To test it I copied about.html called it portfolio.html, changed some of it's contents and entered /#/pages/portfolio into my browser and hey presto portfolio.html was displayed....

Updated Added $apply and $compile to the html so that dynamic content can be injected.

  • 2
    This works only with static content, if I understand it correctly. This is because you are altering the DOM after you've instantiated the controller, via jQuery (outside angular's scope). Variables like {{this}} may work (I would have to try it) but directives most likely won't. Be wary of this, as it may be usefull now, but can break code later.. – Tiago Roldão Dec 3 '12 at 11:29
  • True, binding doesn't work, for me however I'm not too fussed as I only want clients to be able to add new pages. Any pages I add I would specify appropriately via the route config. Good point though. – Greg Dec 3 '12 at 12:34
  • 1
    It's not a bad solution if you want to render static html content. So long as you bear in mind you are essentially overriding the ng-view with static (non angular) content. With that in mind, it would be cleaner to separate the two, creating something like a <div id="user-views"></div> element, and injecting your "user template" there. Also, there is absolutely no sense in overriding $route.current.templateUrl - creating a $scope.userTemplate model and doing $('#user-views").load($scope.userTemplate) is cleaner, and breaks none of angular's code. – Tiago Roldão Dec 3 '12 at 12:46
  • 1
    No - the ng-view directive is rather limited - or better said, it is specific for use with the native routing system (which is, in turn, still limited, imho). You can do as you said, injecting the content into a DOM element, and then call the $compile method, to tell angular to reread the structure. That will trigger any bindings that need be done. – Tiago Roldão Dec 3 '12 at 14:47
  • 2
    Works, but you shouldn't do DOM manipulation in your controller. – dmackerman Oct 14 '13 at 15:28

I think the easiest way to do such thing is to resolve the routes later, you could ask the routes via json, for example. Check out that I make a factory out of the $routeProvider during config phase, via $provide, so I can keep using the $routeProvider object in the run phase, and even in controllers.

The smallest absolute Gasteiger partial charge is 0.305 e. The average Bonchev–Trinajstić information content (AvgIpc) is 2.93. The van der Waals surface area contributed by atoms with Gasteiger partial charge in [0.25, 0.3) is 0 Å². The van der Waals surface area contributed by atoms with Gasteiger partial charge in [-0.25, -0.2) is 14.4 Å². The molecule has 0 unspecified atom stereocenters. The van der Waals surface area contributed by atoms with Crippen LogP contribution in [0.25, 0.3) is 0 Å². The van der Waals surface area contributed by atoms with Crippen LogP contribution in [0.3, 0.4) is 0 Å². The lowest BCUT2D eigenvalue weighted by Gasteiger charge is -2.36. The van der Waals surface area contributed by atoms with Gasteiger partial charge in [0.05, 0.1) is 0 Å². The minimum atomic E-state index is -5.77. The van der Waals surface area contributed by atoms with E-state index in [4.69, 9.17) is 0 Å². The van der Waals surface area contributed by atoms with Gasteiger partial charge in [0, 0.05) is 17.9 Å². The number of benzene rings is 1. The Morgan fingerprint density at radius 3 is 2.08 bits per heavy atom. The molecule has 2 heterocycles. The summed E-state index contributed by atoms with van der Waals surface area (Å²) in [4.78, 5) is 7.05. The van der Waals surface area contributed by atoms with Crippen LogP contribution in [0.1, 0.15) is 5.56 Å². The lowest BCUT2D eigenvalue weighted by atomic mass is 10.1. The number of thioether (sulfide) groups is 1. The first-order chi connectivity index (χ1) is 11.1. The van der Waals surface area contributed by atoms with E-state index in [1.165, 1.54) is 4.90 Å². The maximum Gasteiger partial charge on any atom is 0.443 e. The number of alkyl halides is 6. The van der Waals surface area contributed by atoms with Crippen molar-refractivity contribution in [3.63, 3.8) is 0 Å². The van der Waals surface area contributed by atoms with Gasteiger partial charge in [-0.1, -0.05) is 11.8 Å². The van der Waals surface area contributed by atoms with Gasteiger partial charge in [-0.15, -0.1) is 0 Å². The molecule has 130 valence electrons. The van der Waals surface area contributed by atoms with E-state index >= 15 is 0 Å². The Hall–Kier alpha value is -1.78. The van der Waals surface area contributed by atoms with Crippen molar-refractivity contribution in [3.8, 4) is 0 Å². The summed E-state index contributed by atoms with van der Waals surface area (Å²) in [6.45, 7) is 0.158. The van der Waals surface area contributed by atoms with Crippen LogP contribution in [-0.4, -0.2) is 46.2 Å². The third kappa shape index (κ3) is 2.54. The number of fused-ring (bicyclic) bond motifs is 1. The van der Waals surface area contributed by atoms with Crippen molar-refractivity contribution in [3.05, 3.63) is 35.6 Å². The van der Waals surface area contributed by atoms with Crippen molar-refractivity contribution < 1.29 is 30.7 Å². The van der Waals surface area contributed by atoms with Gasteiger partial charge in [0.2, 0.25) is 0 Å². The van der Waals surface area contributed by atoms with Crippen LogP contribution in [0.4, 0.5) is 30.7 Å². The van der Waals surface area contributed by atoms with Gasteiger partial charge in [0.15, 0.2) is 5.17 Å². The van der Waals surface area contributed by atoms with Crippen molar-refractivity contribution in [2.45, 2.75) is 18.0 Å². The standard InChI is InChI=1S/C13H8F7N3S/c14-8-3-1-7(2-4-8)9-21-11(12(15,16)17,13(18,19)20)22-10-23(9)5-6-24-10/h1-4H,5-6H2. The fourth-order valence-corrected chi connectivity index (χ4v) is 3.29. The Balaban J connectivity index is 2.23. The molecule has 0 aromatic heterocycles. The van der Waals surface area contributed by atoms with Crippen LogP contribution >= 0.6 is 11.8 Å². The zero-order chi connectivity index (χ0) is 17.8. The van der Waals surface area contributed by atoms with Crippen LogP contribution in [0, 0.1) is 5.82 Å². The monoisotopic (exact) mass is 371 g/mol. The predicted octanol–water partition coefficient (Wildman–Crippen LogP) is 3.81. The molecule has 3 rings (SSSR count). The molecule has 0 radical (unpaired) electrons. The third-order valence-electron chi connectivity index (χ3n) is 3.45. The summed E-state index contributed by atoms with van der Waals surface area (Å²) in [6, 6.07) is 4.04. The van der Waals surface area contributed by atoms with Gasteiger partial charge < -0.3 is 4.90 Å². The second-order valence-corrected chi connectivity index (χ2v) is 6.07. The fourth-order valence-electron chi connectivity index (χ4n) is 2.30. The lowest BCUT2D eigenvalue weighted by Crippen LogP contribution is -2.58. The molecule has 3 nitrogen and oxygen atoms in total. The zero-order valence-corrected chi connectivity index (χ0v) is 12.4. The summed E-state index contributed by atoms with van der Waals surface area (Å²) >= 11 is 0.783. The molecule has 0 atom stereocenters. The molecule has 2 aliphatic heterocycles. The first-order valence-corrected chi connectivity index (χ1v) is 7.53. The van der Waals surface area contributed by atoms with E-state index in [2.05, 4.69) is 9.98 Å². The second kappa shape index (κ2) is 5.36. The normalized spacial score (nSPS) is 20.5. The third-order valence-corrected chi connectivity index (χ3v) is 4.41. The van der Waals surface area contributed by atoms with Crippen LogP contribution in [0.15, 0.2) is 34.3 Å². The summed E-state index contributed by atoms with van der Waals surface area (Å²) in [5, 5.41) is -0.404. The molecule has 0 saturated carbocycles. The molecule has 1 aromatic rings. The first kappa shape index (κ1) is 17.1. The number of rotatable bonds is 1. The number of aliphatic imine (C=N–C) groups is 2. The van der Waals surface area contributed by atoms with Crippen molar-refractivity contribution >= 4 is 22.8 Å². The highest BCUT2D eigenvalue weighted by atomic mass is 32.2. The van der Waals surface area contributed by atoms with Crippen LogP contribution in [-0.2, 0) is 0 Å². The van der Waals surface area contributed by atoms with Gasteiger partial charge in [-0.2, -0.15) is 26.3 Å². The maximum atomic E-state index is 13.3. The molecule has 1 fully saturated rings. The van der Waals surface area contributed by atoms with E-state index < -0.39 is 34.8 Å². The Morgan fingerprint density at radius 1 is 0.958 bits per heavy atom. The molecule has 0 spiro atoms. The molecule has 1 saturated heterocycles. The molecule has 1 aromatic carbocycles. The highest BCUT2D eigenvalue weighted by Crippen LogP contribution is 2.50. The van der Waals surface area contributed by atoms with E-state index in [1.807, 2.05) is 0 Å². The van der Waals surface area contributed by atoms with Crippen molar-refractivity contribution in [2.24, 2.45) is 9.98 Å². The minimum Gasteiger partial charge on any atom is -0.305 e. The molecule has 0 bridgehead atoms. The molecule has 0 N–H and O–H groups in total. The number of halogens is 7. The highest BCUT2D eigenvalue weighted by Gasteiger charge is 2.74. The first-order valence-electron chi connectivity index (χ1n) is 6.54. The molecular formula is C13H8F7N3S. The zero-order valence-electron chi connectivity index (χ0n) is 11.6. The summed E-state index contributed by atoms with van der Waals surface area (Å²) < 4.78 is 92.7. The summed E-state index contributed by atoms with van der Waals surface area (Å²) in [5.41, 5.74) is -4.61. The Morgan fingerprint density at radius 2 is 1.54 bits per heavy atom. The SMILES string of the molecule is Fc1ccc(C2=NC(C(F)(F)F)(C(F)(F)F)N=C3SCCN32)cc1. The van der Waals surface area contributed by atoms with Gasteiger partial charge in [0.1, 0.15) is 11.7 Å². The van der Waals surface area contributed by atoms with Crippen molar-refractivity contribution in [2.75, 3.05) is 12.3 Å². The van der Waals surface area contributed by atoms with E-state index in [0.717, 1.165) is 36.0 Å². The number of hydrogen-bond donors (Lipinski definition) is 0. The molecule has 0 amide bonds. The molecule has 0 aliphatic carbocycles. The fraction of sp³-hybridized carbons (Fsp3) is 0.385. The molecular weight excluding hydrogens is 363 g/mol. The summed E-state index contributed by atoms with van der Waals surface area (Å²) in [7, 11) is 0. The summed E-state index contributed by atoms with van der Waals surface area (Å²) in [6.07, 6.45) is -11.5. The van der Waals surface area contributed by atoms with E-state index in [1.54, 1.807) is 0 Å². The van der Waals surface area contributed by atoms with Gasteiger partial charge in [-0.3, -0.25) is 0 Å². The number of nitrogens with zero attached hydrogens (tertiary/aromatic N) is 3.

'use strict';

angular.module('myapp', []).config(function($provide, $routeProvider) {
    $provide.factory('$routeProvider', function () {
        return $routeProvider;
}).run(function($routeProvider, $http) {
    $routeProvider.when('/', {
        templateUrl: 'views/main.html',
        controller: 'MainCtrl'
        redirectTo: '/'

    $http.get('/dynamic-routes.json').success(function(data) {
        $routeProvider.when('/', {
            templateUrl: 'views/main.html',
            controller: 'MainCtrl'
        // you might need to call $route.reload() if the route changed
  • Aliasing $routeProvider to use as a factory (available after config) will not play well with security and app cohesion -- either way, cool technique (upvote!). – Cody May 16 '14 at 22:24
  • @Cody can you explain the security/app cohesion note? We're in a similar boat and something like the above answer would be really handy. – virtualandy Nov 5 '14 at 4:56
  • 2
    @virtualandy, it's generally not a great approach as you're making a provider available across different phases -- which in turn can leak high-level utils that should be concealed within the configuration phase. My suggestion is to employ UI-Router (takes care of a lot of difficulties), use "resolve", "controllerAs", and other faculties like setting templateUrl to a function. I also built a "presolve" module that I can share that can $interpolate any part of a route scheme (template, templateUrl, controller, etc). The above solution is a more elegant one -- but what are your major concerns? – Cody Nov 5 '14 at 8:38
  • 1
    @virtualandy, here is a module for lazyLoaded templates, controllers, etc -- apologies its not in a repo, but here's a fiddle: jsfiddle.net/cCarlson/zdm6gpnb ... This lazyLoads the above -- AND -- can interpolate anything based upon the URL parameters. The module could use some work, but its at least a starting point. – Cody Nov 5 '14 at 17:47